October 31, 2005
Measured in "constant dollars," it is estimated that annual compensation costs for private industry workers decreased 1.6 percent for the year ended September 2005, compared with a 1.2-percent over-the-year increase for September 2004.
Private-sector wages declined by 2.4 percent in constant dollars from September 2004 to September 2005; benefit costs rose 0.1 percent.
Compensation costs decreased 0.9 percent for State and local government for the year ended September 2005, compared with an over-the-year gain of 0.8 percent in September 2004.
These data are from the BLS Compensation Cost Trends program. Quarterly and annual ECI changes are computed in terms of June 1989 dollars ("constant dollars") using the Consumer Price Index for All Urban Consumers (CPI-U), U.S. City Average All Items to give an approximate measure of changes in compensation costs after adjustment for the changes over the same time in the price of consumer goods and services. For more information, see "Employment Cost Index –September 2005" (PDF) (TXT), news release USDL 05-2086.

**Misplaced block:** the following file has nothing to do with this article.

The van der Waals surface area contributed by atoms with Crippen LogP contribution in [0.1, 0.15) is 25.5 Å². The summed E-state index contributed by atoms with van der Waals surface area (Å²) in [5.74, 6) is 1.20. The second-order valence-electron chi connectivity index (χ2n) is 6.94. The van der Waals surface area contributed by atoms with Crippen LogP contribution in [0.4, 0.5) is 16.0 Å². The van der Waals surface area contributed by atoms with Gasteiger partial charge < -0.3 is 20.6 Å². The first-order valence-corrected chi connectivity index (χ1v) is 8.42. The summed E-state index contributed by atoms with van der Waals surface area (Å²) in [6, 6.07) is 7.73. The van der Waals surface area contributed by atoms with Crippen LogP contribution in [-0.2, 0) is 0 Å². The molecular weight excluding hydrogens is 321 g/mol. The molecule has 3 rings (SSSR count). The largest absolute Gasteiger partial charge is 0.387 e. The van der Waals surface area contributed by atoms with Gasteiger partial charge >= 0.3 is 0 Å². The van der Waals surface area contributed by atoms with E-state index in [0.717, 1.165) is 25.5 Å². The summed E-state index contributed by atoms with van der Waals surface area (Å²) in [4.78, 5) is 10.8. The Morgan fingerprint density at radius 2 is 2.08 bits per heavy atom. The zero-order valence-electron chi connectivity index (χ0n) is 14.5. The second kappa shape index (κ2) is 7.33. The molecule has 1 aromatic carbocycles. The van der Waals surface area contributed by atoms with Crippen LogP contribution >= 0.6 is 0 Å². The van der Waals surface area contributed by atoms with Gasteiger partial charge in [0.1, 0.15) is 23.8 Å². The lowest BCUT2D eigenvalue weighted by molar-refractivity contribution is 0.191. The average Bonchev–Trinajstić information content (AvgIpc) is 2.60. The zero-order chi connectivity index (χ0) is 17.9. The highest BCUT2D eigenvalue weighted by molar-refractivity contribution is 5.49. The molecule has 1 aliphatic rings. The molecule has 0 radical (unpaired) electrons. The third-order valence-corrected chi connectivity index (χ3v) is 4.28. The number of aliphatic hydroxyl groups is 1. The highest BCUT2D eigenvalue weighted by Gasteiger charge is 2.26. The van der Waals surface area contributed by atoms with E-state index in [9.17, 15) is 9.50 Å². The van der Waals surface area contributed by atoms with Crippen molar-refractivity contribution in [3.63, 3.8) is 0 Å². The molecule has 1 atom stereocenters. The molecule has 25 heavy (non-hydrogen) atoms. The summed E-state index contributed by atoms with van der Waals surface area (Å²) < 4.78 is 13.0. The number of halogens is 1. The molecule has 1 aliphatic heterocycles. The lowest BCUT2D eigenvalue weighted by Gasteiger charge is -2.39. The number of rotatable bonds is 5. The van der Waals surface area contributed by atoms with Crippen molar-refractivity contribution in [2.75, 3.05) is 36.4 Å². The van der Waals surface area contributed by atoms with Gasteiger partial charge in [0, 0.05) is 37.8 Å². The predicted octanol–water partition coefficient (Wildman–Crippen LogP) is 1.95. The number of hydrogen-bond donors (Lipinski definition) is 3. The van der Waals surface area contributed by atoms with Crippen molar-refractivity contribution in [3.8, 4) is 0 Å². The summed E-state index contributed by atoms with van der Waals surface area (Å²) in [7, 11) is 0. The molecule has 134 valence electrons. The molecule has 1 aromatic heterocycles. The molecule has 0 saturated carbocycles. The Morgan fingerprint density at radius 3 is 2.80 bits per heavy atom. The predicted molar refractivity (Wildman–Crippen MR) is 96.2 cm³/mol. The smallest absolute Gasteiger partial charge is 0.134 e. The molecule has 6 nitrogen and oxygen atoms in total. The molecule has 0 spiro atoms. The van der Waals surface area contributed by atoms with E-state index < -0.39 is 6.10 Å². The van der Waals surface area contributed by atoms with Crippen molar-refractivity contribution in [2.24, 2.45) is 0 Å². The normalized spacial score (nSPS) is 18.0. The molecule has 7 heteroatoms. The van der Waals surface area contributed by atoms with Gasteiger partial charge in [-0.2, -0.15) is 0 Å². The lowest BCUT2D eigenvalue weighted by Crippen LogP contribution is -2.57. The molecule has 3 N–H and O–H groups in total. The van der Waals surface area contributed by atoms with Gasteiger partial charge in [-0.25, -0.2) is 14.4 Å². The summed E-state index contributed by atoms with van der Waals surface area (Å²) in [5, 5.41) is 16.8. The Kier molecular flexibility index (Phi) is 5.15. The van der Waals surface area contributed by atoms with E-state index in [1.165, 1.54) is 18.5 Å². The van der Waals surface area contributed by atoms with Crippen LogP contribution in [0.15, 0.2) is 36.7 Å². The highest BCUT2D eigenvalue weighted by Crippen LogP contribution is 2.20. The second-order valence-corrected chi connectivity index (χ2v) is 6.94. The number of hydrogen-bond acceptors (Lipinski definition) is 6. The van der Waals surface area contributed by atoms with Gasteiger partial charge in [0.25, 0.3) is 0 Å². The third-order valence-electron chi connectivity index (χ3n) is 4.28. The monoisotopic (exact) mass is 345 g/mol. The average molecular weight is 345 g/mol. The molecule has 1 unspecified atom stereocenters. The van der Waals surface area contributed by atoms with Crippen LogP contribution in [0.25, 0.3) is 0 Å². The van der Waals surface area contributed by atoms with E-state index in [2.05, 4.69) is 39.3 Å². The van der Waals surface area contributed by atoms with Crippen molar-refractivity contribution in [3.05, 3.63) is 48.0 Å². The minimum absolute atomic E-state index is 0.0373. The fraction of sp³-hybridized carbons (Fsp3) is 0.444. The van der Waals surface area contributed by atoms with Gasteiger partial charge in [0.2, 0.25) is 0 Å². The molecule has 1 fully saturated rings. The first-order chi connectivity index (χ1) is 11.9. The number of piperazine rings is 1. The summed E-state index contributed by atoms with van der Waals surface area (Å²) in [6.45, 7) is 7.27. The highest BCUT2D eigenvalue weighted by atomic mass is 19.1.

Bureau of Labor Statistics, U.S. Department of Labor, The Economics Daily, Drop in compensation costs in constant dollars, September 2005 on the Internet at http://www.bls.gov/opub/ted/2005/oct/wk5/art01.htm (visited February 10, 2016).
Employment and Wages in Healthcare Occupations
Healthcare occupations are a significant percentage of U.S. employment. Some of the largest and highest paying occupations are in healthcare. This Spotlight examines employment and wages for healthcare occupations.
Fifty years of looking at changes in peoples lives
Longitudinal surveys help us understand long-term changes, such as how events that happened when a person was in high school affect labor market success as an adult.